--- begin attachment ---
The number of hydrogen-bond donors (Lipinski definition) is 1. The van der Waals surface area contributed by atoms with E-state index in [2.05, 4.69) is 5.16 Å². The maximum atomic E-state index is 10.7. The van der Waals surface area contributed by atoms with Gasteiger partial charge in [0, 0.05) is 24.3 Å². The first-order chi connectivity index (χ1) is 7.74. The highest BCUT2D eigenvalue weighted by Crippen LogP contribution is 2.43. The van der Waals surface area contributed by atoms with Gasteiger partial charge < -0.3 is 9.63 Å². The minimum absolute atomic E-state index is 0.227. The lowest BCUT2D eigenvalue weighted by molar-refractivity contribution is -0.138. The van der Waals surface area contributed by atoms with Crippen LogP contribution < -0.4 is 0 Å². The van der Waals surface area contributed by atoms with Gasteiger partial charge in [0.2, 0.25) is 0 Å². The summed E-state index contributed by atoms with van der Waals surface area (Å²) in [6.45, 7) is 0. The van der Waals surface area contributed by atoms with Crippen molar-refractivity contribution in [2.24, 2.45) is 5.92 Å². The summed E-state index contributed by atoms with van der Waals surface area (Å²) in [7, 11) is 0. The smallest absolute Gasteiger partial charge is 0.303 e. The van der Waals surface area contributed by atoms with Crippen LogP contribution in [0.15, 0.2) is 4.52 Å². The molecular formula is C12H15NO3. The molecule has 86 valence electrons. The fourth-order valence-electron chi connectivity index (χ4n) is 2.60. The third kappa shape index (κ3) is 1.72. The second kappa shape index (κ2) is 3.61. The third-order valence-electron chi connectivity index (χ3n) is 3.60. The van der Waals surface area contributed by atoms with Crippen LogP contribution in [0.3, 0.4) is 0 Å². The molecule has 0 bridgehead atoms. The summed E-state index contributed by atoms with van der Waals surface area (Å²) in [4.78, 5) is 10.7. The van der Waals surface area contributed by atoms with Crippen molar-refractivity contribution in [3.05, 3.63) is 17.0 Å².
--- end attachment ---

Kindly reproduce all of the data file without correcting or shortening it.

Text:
The number of hydrogen-bond donors (Lipinski definition) is 1. The van der Waals surface area contributed by atoms with E-state index in [2.05, 4.69) is 5.16 Å². The maximum atomic E-state index is 10.7. The van der Waals surface area contributed by atoms with Gasteiger partial charge in [0, 0.05) is 24.3 Å². The first-order chi connectivity index (χ1) is 7.74. The highest BCUT2D eigenvalue weighted by Crippen LogP contribution is 2.43. The van der Waals surface area contributed by atoms with Gasteiger partial charge < -0.3 is 9.63 Å². The minimum absolute atomic E-state index is 0.227. The lowest BCUT2D eigenvalue weighted by molar-refractivity contribution is -0.138. The van der Waals surface area contributed by atoms with Crippen LogP contribution < -0.4 is 0 Å². The van der Waals surface area contributed by atoms with Gasteiger partial charge in [0.2, 0.25) is 0 Å². The summed E-state index contributed by atoms with van der Waals surface area (Å²) in [6.45, 7) is 0. The van der Waals surface area contributed by atoms with Crippen molar-refractivity contribution in [2.24, 2.45) is 5.92 Å². The summed E-state index contributed by atoms with van der Waals surface area (Å²) in [7, 11) is 0. The smallest absolute Gasteiger partial charge is 0.303 e. The van der Waals surface area contributed by atoms with Crippen LogP contribution in [0.15, 0.2) is 4.52 Å². The molecular formula is C12H15NO3. The molecule has 86 valence electrons. The fourth-order valence-electron chi connectivity index (χ4n) is 2.60. The third kappa shape index (κ3) is 1.72. The second kappa shape index (κ2) is 3.61. The third-order valence-electron chi connectivity index (χ3n) is 3.60. The van der Waals surface area contributed by atoms with Crippen LogP contribution in [0.3, 0.4) is 0 Å². The molecule has 0 bridgehead atoms. The summed E-state index contributed by atoms with van der Waals surface area (Å²) in [4.78, 5) is 10.7. The van der Waals surface area contributed by atoms with Crippen molar-refractivity contribution in [3.05, 3.63) is 17.0 Å².